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An analysis of Warlord Politics and African States

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In this document, we decode the logic and reality in the criminalization of the Black African states that is often a task for the analysts and journalists. They do not avoid the pitfall of Afro-pessimism. Stephen Smith has asserted this statement in his essay "The present has no future in Africa." For its part, the recent academic literature has sometimes merely spoken about "collapsed states" or "state failures".

A research document renewed the analytical framework of the state in Africa. In their book The Criminalization of the State in Africa, Jean-François Bayart, Stephen Ellis and Beatrice Hibou back on the patrimonial strategies of leaders of these states and emphasize the idea that the state, despite the war, has not collapsed. For his part, William Reno, a political science professor at Florida International University, has proposed a new paradigm that is based on this work. By studying the first the logic of criminalization in the state of Sierra Leone, Reno developed the concept of "shadow state".

According to Reno, the shadow state would consist of political elites who foster the development of informal markets to counter the economic decline of central authority of power. In this way, the state, by privatizing it, would ensure its survival. The book Warlord Politics and African States will be the subject of our analysis. In his work on Sierra Leone, Reno adopts a comparative approach by adding to the Sierra Leonean state analysis of successive logical criminologists in Liberia, Congo and Niger.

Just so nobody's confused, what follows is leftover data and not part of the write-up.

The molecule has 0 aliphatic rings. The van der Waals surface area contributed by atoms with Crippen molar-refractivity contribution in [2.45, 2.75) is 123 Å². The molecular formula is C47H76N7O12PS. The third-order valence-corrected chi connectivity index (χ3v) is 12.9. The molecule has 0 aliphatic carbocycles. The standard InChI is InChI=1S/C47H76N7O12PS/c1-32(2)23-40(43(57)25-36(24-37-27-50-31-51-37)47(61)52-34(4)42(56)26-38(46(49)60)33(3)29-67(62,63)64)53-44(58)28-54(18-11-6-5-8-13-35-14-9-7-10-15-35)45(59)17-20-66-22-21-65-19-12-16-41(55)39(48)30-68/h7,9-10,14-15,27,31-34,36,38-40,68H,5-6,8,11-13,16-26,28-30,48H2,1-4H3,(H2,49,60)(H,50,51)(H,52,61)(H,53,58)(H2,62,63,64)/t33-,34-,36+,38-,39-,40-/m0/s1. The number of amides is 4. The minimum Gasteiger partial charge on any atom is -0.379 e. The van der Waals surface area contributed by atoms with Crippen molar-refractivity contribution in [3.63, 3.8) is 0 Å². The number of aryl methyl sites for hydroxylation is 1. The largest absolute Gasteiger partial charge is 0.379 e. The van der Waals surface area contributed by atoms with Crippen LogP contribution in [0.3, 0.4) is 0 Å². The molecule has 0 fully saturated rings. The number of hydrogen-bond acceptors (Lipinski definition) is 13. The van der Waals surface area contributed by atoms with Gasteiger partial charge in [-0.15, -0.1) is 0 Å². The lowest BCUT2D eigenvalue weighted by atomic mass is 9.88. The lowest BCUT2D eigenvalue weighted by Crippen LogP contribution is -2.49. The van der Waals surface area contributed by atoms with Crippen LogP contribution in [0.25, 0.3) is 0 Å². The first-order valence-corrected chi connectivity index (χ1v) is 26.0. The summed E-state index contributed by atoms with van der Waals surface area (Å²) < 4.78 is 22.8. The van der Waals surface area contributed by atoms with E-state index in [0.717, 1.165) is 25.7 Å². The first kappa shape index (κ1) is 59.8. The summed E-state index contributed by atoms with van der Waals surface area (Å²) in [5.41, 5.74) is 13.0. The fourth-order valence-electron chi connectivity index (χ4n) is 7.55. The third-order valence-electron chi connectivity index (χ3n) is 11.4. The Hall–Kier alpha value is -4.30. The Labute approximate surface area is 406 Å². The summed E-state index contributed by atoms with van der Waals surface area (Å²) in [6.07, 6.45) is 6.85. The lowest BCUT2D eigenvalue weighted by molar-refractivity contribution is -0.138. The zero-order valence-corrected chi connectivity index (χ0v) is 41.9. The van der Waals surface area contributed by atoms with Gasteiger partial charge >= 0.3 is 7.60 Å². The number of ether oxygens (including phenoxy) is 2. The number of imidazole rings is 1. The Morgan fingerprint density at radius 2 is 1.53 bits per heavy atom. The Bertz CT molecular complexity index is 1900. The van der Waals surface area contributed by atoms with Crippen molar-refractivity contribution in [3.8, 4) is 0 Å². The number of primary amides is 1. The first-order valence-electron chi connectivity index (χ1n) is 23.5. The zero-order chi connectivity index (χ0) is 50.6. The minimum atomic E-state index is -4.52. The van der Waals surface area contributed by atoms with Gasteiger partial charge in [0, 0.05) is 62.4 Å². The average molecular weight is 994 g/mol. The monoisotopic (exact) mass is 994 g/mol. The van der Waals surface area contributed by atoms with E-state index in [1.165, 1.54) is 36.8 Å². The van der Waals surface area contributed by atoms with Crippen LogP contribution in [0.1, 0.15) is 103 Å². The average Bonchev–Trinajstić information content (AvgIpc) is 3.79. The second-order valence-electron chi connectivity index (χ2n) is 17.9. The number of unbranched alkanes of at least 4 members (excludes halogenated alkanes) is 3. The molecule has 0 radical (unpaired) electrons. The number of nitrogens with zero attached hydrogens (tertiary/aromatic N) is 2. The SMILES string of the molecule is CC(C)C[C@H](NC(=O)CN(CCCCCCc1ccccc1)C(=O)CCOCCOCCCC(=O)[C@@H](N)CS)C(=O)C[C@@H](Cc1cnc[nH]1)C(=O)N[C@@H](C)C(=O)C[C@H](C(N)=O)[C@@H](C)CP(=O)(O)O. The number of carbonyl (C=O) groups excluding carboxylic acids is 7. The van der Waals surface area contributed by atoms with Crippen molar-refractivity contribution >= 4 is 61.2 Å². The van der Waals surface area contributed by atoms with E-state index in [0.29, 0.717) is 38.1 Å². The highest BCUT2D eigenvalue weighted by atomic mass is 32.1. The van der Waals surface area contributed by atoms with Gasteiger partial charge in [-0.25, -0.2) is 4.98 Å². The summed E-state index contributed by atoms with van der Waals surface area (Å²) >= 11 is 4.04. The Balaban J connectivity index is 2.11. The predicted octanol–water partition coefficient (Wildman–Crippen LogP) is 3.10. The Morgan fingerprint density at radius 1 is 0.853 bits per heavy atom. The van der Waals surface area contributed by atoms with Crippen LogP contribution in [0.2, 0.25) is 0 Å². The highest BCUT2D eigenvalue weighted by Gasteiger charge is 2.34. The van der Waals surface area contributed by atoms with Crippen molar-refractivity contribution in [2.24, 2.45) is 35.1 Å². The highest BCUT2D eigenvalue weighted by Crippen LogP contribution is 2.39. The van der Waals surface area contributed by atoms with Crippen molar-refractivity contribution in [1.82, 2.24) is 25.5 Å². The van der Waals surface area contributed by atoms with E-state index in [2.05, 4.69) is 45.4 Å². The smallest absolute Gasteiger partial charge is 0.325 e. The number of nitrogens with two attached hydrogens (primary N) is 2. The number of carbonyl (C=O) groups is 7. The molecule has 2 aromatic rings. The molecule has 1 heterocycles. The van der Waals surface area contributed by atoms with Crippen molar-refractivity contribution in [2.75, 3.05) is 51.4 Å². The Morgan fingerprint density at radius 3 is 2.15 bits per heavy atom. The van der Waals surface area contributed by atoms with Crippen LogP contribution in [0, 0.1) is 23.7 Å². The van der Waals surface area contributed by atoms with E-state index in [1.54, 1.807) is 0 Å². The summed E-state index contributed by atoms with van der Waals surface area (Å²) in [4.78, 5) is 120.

We present the findings of Reno from the study of these states and then evaluate the relevance of the concept of "shadow state". As we mentioned earlier, the academic debate on the specific states in black Africa sees several theories. To understand the work of William Reno, we must mention here that William Zartman, a noted author Collapsed States, sees in black Africa the region most affected by the "failed states":

"State collapse phenomenon is: deeper than a riot. It refers to a situation where the structure, authority (Legitimate power), law, and political order have fallen apart and must be reconstituted in some form, old or new way. The phenomenon is historic and worldwide goal is nowhere there in contemporary Africa. "

Further, Zartman explains in simple terms what makes a failed state: "Collapse means: the basic functions of the state are no longer performed, as analyzed in various theories of the state. As the center of government decision making, the state is paralyzed and inoperative: laws are not made, and order is not preserved, and societal cohesion is not enhanced. As a symbol of identity, it has lost its powers of conferring a name on its people and it has a meaning to the social action. As a territory, it is no longer assured security and provisionment by a central sovereign organization. As an authoritative institution, it has lost its legitimacy, which is up for grabs."

Tags: Black African states, Afro-pessimism, The Criminalization of the State in Africa, logic of criminalization, legitimate power, government decision making, societal cohesion, authoritative institution

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